The combatants being once engaged, would be separated only by mutual exhaustion. The Emperor allowed the discussion to rage on far into the spring; when the exhausted tongues sank into languor, in an interval of silence he brought forward his own resolutions. It was essential for him to secure a majority in the Diet, and he was prepared to pay for it in promissory notes which might or might not be honoured at his future convenience. He decided that, until the next meeting of the Diet and the final settlement of religion,[40] the Catholics should not be allowed either to persecute or make proselytes among the Protestants, nor the Protestants among the Catholics. The religious houses suppressed already should remain suppressed; those which were standing should remain standing. The clergy of neither profession should be molested in person or property. June 10.The Confession of Augsburg should remain a permitted declaration of faith. The laws of the Empire, when conflicting with it, should be placed in abeyance; and all decrees affecting property, hitherto given in the Chamber against the acts of the Protestant princes, should be declared null and void.[41] The Duke of Brunswick and the Catholic princes and prelates entered their protest against a judgment which appeared to them so monstrous; but their remonstrance was not accepted: they withdrew in real or pretended indignation, and the Diet, freed from its disturbing element, was now compliant. A letter was written to the Pope. The French King was declared the enemy of the Empire, as the most ill-starred, the most wicked, dishonourable, and execrable prince who had ever reigned in Christendom.[42] A force of eightand-twenty thousand men was voted for a six-months' campaign, to compel him to relinquish his impious confederacy, and all German subjects were forbidden to take service in his army under pain of death.[43]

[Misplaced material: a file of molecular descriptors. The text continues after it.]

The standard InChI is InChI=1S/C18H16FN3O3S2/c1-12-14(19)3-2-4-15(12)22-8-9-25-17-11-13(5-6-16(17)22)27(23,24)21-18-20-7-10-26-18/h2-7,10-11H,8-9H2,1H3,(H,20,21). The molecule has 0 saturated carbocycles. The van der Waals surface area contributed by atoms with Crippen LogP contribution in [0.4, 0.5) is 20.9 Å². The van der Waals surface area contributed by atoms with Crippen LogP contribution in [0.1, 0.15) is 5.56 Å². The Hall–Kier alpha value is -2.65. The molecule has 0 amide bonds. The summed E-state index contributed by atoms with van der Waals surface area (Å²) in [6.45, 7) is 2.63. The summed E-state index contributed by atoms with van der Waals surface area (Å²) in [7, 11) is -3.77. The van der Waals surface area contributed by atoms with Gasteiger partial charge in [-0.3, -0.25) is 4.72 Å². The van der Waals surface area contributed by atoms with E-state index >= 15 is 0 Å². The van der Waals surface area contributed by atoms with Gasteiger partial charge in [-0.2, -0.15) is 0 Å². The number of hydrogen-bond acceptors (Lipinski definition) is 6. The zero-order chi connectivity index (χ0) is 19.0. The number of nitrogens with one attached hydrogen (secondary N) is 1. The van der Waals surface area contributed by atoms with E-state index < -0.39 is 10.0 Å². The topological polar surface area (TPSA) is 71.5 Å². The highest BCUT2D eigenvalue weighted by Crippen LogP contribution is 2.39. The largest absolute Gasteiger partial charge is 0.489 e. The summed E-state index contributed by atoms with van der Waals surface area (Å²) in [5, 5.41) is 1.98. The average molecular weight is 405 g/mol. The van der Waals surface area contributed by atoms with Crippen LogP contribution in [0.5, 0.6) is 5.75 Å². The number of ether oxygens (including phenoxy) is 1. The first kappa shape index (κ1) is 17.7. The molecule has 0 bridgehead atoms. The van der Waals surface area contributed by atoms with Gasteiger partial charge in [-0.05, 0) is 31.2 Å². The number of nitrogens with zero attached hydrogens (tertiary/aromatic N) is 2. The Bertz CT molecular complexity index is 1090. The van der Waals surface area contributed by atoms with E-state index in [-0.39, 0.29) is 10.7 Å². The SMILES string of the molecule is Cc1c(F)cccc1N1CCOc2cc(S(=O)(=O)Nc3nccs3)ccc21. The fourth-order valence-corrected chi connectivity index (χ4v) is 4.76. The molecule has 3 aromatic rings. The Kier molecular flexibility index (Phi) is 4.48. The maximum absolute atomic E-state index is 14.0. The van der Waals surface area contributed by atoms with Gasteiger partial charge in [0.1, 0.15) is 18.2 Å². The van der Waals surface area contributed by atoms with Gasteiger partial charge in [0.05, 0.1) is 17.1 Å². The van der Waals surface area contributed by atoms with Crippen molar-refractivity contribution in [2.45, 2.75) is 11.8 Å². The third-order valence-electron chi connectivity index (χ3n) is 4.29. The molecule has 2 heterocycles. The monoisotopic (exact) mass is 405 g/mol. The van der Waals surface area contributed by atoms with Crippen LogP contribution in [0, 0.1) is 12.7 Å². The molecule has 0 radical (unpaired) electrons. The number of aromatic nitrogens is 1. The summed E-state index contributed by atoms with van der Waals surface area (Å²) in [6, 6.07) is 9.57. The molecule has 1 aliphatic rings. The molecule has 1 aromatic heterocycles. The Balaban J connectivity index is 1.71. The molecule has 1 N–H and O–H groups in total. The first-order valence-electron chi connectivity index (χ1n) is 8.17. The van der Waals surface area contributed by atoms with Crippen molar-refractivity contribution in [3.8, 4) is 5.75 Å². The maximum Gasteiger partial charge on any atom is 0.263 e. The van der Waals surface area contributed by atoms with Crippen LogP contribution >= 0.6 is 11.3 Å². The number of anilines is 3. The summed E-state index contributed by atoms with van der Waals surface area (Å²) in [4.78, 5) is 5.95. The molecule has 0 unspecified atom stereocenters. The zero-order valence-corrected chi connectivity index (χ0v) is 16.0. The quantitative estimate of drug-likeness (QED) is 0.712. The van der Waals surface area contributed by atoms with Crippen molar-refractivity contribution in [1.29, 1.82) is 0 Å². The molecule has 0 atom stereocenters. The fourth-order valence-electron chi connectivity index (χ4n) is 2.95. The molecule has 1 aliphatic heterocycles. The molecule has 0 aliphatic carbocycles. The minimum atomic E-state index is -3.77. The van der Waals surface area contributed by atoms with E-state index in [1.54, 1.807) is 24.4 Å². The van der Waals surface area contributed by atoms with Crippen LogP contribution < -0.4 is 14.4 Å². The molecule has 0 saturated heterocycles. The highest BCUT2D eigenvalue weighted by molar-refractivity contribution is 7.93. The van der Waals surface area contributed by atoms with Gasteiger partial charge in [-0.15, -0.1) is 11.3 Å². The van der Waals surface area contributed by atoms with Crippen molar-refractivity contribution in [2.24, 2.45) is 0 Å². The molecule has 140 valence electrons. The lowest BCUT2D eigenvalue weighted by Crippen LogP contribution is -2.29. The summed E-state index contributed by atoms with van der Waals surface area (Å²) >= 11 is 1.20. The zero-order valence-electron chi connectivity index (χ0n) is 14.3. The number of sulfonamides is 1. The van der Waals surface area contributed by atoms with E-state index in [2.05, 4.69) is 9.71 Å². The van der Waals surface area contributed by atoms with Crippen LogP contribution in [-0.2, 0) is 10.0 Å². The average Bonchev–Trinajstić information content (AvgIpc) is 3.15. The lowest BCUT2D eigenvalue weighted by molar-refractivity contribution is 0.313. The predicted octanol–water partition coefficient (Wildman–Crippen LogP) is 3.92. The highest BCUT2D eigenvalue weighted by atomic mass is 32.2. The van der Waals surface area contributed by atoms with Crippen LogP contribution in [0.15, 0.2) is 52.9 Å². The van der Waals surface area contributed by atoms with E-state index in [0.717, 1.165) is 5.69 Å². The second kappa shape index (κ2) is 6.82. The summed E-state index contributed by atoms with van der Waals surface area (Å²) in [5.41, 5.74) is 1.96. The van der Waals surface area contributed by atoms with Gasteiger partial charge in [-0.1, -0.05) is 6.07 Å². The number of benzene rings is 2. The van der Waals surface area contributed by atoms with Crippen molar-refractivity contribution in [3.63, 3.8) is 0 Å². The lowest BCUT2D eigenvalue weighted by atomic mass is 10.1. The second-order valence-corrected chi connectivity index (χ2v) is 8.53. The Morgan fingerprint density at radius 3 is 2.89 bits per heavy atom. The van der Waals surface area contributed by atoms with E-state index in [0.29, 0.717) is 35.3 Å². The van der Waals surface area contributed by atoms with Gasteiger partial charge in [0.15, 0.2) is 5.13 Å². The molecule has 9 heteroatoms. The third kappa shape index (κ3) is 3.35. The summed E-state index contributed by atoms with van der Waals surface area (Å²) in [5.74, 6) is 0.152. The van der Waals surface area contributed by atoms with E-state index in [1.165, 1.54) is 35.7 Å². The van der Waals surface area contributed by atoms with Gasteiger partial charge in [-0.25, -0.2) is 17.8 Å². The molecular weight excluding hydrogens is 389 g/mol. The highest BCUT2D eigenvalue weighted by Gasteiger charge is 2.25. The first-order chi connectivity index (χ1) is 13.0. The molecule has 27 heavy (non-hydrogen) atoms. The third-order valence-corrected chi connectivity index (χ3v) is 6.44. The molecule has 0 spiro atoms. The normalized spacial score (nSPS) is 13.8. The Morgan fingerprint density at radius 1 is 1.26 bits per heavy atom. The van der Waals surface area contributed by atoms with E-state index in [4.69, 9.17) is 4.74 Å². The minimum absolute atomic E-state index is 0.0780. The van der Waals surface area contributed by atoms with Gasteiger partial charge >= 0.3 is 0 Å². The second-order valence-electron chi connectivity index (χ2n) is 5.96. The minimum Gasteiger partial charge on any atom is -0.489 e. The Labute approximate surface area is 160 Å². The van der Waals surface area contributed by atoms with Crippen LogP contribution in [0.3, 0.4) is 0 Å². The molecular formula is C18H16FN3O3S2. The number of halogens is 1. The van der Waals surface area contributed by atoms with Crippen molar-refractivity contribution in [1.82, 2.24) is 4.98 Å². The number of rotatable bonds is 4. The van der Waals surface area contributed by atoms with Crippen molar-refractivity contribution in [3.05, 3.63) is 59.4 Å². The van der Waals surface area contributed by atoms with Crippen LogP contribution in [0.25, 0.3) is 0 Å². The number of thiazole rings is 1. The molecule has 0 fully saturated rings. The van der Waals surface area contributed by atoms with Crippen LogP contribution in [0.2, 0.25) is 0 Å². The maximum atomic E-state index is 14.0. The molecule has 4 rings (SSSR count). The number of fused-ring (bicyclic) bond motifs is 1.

So closed this remarkable session. The Catholics had found themselves slighted and set aside. The heretics, whom they and the Pope would have sent to the stake, were in cordial co-operation with the Emperor for the defence of Christendom and the punishment of a Catholic sovereign; and Granvelle appeared so happy in the strange result, that Dr Wotton expected that he would have embraced him in his arms.[44]